Architects and designers frequently rely on cognitive biases in their design, using certain methodologies and principles that enhance our perception and experience of a space. Here are a few popular ones…
A psychologist and a designer enter a bar…
Not really, but now we have you hooked! This is a neat little trick taught in Psych 101, where you are drawn into reading further simply because the human brain loves novelty, and that surprise element lights up the pleasure centres of the brain. All that just from one sentence…
Now let’s scale this up. Imagine applying the principles of psychology to the built environment around us. Architects and designers frequently leverage behavioral psychology and our cognitive biases to design spaces. At the intersection of design and psychology lie fascinating methodologies that, when used, enhance our perception and experience of the space we interact with.
Diane Thorsen, Principal and Design Director at Perkins+Will Dubai, comments on how space influences our behavior. “Buildings change over time, and so do our attitudes towards them. Just as music influences our emotions, architecture and interior design have the ability to influence mood. One of my most favorite spaces, where humans respond as if in a trance, is a library, especially at a time when technology threatens to swallow us whole. Libraries remain in a time warp and are all about atmosphere – a unique experience in contrast to the contemporary city in which they sit. They are spaces that seem to stand still. The sound is amplified, and we experience a focused, quiet appreciation of the quality of light, the sight of rows of books as textures and patterns, and the people who are totally silent and engrossed in a lost art form.”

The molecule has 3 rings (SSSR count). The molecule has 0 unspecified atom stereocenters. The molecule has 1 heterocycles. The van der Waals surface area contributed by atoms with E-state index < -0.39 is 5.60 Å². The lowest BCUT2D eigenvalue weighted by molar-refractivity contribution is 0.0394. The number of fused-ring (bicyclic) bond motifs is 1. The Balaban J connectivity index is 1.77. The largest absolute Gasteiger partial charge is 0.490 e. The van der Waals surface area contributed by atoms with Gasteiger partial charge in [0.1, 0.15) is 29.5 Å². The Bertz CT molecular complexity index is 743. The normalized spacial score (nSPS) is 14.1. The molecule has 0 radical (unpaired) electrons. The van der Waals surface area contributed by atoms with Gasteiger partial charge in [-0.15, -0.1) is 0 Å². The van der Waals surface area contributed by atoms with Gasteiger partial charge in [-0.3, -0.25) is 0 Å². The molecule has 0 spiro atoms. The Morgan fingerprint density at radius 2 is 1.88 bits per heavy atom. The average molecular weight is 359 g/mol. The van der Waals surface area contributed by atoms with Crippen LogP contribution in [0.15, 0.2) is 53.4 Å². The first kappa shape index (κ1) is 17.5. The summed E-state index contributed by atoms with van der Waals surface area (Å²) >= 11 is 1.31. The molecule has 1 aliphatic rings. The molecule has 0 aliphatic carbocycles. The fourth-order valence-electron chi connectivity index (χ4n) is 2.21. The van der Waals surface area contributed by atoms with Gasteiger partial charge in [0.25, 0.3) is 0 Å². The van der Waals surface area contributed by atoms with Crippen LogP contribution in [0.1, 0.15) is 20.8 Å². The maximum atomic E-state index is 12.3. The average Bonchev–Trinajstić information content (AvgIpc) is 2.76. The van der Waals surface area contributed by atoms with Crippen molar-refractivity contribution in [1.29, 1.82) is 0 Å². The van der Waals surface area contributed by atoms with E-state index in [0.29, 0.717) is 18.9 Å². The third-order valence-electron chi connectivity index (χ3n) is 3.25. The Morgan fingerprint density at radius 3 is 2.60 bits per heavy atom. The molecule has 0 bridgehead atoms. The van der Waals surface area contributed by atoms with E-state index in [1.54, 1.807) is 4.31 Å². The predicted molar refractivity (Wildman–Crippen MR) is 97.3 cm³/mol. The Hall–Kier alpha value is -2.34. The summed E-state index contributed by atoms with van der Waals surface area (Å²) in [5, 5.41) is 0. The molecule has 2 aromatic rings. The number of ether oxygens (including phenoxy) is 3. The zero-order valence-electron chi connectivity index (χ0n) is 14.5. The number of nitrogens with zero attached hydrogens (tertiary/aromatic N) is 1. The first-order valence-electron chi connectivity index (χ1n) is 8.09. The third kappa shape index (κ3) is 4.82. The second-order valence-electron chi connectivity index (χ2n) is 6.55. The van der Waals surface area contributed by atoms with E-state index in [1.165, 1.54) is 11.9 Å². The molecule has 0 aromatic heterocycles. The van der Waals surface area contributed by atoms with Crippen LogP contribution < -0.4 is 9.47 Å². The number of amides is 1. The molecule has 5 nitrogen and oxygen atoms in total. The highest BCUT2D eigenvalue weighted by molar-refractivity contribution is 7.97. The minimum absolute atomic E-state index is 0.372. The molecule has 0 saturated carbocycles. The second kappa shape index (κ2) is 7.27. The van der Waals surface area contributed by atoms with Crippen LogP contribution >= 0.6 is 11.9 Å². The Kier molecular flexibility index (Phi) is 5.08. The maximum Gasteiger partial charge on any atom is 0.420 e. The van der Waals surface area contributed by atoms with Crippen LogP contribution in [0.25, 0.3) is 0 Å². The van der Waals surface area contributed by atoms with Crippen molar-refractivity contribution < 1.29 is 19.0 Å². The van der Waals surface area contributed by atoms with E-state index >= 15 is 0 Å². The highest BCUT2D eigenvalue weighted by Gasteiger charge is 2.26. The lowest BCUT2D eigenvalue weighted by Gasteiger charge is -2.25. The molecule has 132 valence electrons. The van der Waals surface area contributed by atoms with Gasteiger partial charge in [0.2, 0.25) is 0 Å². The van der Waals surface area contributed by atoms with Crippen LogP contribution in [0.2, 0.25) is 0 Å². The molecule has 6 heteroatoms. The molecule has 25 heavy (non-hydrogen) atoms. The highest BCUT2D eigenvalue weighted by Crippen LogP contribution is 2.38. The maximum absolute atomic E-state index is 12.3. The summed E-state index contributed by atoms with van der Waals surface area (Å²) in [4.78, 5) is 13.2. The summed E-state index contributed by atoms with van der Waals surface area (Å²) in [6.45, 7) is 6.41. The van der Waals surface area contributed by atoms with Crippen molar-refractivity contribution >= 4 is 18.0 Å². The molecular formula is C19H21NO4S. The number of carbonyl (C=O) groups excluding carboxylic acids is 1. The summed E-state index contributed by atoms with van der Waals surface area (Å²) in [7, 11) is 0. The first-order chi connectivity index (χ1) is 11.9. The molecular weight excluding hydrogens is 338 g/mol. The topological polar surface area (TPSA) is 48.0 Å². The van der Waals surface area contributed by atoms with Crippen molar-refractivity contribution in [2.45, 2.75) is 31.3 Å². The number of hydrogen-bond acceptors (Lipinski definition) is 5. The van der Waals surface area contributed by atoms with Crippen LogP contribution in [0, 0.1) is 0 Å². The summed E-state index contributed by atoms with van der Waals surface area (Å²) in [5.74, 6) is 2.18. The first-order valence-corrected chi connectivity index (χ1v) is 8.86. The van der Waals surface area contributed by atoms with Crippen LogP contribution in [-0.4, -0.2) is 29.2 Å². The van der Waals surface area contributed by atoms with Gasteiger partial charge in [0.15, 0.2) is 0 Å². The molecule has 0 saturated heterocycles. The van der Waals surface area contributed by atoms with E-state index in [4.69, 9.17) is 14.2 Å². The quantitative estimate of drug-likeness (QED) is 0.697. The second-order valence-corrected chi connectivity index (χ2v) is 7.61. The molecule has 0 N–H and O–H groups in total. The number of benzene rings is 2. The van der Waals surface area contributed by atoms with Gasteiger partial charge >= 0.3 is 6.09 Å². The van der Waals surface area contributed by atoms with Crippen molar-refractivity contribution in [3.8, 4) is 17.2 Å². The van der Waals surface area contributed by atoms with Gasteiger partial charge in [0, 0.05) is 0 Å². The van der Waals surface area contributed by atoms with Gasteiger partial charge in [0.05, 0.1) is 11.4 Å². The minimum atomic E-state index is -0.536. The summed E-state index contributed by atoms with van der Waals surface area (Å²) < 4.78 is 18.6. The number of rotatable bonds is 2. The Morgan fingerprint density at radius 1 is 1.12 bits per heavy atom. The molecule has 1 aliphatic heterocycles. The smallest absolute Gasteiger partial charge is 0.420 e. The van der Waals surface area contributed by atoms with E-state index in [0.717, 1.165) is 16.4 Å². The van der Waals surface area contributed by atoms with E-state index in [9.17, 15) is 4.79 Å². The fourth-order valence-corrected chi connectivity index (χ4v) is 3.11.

So, in the context of interior design, and in the interest of the general brevity of the online article reading crowd, here’s a tl:dr version of these very principles.
Perception of space
We spend 80 percent of our time indoors, which should logically mean that the way our spaces are designed plays a large part in affecting our mood and productivity. The connection isn’t explicit, but it’s there. Evolutionarily, our brains have been encoded to associate pleasure with places that increase our chances for survival, like an oasis or savannah. Although most of us no longer live in those environments, the characteristics of those environments are encoded in our brains and dictate our preferences within today’s built environment. As a result, people still associate shelter with pleasure, but in a more subjective manner.
For a more relatable example, take a look at the heights of ceilings at some of your favourite spots. An experiment conducted by Joan Meyers-Levy, a professor at the University of Minnesota, examines the relationship between ceiling height and thinking style. What he discovered was that low ceilings were linked with a positive reaction in those looking for a conducive environment to focus. In contrast, high ceilings and lofty spaces were better for more abstract and creative ways of thinking and visualisation.
Symmetry and balance
Neuroscience and cognitive psychology indicate a connection between shapes and feelings. The symmetry of a space is connected to ‘perceptual fluency’, or ‘high fluency’, meaning the more fluently a person can perceive and process an object, the more positive his or her aesthetic response to it. That’s why we prefer symmetric shapes over asymmetric ones, they contain less information and are easier for the brain to process.